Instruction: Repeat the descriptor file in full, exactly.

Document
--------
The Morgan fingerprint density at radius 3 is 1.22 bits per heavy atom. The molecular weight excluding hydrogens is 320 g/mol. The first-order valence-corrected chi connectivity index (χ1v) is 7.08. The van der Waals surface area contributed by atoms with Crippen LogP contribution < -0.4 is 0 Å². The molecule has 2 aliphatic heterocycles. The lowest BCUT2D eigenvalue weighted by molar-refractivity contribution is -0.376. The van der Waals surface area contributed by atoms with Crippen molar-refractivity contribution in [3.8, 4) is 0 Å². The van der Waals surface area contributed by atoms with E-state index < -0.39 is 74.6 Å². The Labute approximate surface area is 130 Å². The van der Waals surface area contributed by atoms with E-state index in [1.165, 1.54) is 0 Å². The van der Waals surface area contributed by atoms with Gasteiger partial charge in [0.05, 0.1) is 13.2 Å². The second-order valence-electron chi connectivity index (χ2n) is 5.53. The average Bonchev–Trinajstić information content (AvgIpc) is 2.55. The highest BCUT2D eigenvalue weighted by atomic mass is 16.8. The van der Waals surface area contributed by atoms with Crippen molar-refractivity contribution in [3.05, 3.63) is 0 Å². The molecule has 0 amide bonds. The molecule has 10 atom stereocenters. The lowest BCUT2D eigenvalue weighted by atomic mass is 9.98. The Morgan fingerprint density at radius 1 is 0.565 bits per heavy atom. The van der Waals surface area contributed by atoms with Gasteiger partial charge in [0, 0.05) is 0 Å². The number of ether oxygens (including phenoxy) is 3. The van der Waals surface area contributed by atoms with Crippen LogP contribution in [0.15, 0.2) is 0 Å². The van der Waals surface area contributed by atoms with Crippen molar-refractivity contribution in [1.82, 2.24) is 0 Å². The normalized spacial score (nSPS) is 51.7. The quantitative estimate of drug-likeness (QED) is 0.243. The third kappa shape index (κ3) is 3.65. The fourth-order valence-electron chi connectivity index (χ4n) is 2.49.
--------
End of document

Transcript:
The Morgan fingerprint density at radius 3 is 1.22 bits per heavy atom. The molecular weight excluding hydrogens is 320 g/mol. The first-order valence-corrected chi connectivity index (χ1v) is 7.08. The van der Waals surface area contributed by atoms with Crippen LogP contribution < -0.4 is 0 Å². The molecule has 2 aliphatic heterocycles. The lowest BCUT2D eigenvalue weighted by molar-refractivity contribution is -0.376. The van der Waals surface area contributed by atoms with Crippen molar-refractivity contribution in [3.8, 4) is 0 Å². The van der Waals surface area contributed by atoms with E-state index < -0.39 is 74.6 Å². The Labute approximate surface area is 130 Å². The van der Waals surface area contributed by atoms with E-state index in [1.165, 1.54) is 0 Å². The van der Waals surface area contributed by atoms with Gasteiger partial charge in [0.05, 0.1) is 13.2 Å². The second-order valence-electron chi connectivity index (χ2n) is 5.53. The average Bonchev–Trinajstić information content (AvgIpc) is 2.55. The highest BCUT2D eigenvalue weighted by atomic mass is 16.8. The van der Waals surface area contributed by atoms with Crippen molar-refractivity contribution in [3.05, 3.63) is 0 Å². The molecule has 0 amide bonds. The molecule has 10 atom stereocenters. The lowest BCUT2D eigenvalue weighted by atomic mass is 9.98. The Morgan fingerprint density at radius 1 is 0.565 bits per heavy atom. The van der Waals surface area contributed by atoms with Gasteiger partial charge in [0, 0.05) is 0 Å². The number of ether oxygens (including phenoxy) is 3. The van der Waals surface area contributed by atoms with Crippen LogP contribution in [0.15, 0.2) is 0 Å². The van der Waals surface area contributed by atoms with Crippen molar-refractivity contribution in [1.82, 2.24) is 0 Å². The normalized spacial score (nSPS) is 51.7. The quantitative estimate of drug-likeness (QED) is 0.243. The third kappa shape index (κ3) is 3.65. The fourth-order valence-electron chi connectivity index (χ4n) is 2.49.